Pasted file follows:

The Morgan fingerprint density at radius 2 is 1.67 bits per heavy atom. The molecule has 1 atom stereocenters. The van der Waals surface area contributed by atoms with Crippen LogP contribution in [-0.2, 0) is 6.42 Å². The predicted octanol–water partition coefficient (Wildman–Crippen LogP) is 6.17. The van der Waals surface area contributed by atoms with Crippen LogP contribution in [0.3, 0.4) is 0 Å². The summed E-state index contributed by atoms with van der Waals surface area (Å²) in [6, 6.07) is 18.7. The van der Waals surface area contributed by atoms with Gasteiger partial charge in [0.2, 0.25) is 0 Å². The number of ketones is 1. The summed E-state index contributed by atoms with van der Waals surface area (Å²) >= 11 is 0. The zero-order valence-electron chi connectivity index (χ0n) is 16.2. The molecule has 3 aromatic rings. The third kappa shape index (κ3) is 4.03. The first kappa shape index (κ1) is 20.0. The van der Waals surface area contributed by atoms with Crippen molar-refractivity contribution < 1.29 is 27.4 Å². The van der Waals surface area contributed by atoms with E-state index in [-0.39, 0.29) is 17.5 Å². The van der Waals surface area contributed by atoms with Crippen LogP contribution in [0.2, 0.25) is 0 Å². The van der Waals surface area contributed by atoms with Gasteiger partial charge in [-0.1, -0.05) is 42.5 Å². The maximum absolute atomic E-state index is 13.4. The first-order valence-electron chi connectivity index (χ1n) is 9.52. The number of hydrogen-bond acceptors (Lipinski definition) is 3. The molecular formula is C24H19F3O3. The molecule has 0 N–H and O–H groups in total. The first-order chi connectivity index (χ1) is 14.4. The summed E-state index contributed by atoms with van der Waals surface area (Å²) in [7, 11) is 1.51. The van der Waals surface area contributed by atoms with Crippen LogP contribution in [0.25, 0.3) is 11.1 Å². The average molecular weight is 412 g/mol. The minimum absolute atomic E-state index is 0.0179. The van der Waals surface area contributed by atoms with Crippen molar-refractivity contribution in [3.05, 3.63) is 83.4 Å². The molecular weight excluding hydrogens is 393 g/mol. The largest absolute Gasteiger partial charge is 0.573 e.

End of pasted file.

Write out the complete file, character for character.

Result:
The Morgan fingerprint density at radius 2 is 1.67 bits per heavy atom. The molecule has 1 atom stereocenters. The van der Waals surface area contributed by atoms with Crippen LogP contribution in [-0.2, 0) is 6.42 Å². The predicted octanol–water partition coefficient (Wildman–Crippen LogP) is 6.17. The van der Waals surface area contributed by atoms with Crippen LogP contribution in [0.3, 0.4) is 0 Å². The summed E-state index contributed by atoms with van der Waals surface area (Å²) in [6, 6.07) is 18.7. The van der Waals surface area contributed by atoms with Gasteiger partial charge in [0.2, 0.25) is 0 Å². The number of ketones is 1. The summed E-state index contributed by atoms with van der Waals surface area (Å²) >= 11 is 0. The zero-order valence-electron chi connectivity index (χ0n) is 16.2. The molecule has 3 aromatic rings. The third kappa shape index (κ3) is 4.03. The first kappa shape index (κ1) is 20.0. The van der Waals surface area contributed by atoms with Crippen molar-refractivity contribution < 1.29 is 27.4 Å². The van der Waals surface area contributed by atoms with E-state index in [-0.39, 0.29) is 17.5 Å². The van der Waals surface area contributed by atoms with Crippen LogP contribution in [0.2, 0.25) is 0 Å². The van der Waals surface area contributed by atoms with Gasteiger partial charge in [-0.1, -0.05) is 42.5 Å². The maximum absolute atomic E-state index is 13.4. The first-order valence-electron chi connectivity index (χ1n) is 9.52. The number of hydrogen-bond acceptors (Lipinski definition) is 3. The molecular formula is C24H19F3O3. The molecule has 0 N–H and O–H groups in total. The first-order chi connectivity index (χ1) is 14.4. The summed E-state index contributed by atoms with van der Waals surface area (Å²) in [7, 11) is 1.51. The van der Waals surface area contributed by atoms with Crippen LogP contribution in [0.25, 0.3) is 11.1 Å². The average molecular weight is 412 g/mol. The minimum absolute atomic E-state index is 0.0179. The van der Waals surface area contributed by atoms with Crippen molar-refractivity contribution in [3.05, 3.63) is 83.4 Å². The molecular weight excluding hydrogens is 393 g/mol. The largest absolute Gasteiger partial charge is 0.573 e.